The "Whole Language" method came out of the newly minted discipline of child psychology in the 1960's, and took over from the phonetic method in the late 1960's or early to mid-1970's, with California leading the way, and the other educational systems following later -- the delay in adoption depended on how conservative the school or district was when it came to adopting new methods of teaching.

    Luckily, the "Whole Language" approach has since been largely discredited, but the children who were taught to read "in the gap" were effectively handicapped in their ability to read, unless they relearn it phonetically with unfamiliar words -- typically most easily achieved by learning a language other than English phonetically, where that language shares most or all of the phonemes with English.

    Unfortunately, this "gap" lasted into the mid to late 1990's for some states (mostly, again, the educationally conservative states, who were slow to adopt the "new" phonetic method, after have been late to adopt the "Whole Language" method.

    There are a number of interesting scholarly articles on this, apart from the Wikipedia article here: http://en.wikipedia.org/wiki/Teaching_reading:_whole_language_and_phonics [wikipedia.org] and I encourage you to seek them out, since the Wikipedia article fails to provide date-bands by at least state, or within a state, by school district, which would otherwise allow you to understand the age range you could expect to have been "damaged" by use of the "Whole Language" teaching method.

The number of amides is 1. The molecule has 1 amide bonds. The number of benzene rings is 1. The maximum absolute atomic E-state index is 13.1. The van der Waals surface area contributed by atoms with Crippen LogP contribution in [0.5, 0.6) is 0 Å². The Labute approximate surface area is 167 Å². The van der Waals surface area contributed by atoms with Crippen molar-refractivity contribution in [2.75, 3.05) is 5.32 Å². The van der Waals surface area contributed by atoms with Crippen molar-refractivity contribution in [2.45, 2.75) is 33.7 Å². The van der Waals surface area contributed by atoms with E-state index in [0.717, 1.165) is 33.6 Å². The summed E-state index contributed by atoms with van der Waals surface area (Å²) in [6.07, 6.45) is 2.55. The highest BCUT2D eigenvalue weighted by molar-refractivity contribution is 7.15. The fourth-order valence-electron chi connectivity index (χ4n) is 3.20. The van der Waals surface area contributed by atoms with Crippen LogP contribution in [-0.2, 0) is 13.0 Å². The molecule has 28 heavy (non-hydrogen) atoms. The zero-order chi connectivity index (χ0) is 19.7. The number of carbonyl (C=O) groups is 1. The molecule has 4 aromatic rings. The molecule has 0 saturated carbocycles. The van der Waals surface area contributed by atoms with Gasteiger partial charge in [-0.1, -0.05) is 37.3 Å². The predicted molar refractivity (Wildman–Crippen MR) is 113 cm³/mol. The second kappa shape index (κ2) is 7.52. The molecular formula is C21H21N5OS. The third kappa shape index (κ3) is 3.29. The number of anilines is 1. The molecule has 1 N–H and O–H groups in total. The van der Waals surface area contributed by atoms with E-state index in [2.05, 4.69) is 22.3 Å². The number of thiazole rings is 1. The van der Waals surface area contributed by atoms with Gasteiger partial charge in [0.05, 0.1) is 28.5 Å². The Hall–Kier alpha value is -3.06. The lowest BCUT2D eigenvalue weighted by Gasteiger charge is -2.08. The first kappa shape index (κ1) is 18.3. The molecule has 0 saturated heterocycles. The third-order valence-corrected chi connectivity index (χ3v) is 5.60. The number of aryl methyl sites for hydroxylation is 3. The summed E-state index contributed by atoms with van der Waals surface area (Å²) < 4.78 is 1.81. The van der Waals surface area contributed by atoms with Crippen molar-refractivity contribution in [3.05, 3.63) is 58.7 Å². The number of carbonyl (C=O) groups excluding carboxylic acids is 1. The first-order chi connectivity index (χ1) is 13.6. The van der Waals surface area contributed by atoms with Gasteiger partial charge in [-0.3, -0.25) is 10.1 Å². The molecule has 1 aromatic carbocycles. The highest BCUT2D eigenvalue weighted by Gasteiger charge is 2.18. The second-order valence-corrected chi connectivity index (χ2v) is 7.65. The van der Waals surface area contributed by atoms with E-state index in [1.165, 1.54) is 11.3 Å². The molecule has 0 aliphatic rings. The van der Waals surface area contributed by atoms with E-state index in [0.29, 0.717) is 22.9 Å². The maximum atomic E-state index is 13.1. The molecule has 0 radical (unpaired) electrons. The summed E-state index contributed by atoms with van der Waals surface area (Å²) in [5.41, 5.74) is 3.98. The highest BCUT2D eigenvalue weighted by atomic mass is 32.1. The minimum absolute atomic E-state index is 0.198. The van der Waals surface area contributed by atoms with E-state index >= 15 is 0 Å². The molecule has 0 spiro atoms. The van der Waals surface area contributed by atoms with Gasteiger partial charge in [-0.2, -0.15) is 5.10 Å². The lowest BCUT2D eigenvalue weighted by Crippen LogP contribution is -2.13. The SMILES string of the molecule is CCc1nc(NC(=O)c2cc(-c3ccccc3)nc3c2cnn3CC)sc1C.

NB: Some schools, notably Parochial schools (otherwise known as "religious schools"), and Montessori style schools, which had to simultaneously teach multiple grade levels within the same classroom t the same time, never adopted "Whole Language". Catholic schools in particular, which had an emphasis on teaching both Latin and English, and private schools with a foreign (usually romance) language requirement ended up with an additional teaching burden which was do

  • by ShanghaiBill (739463) * on Friday February 15, 2013 @05:23PM (#42915979)

    I apologize for not linking to the article, but I am unable to find it.

    Here it is. [economist.com]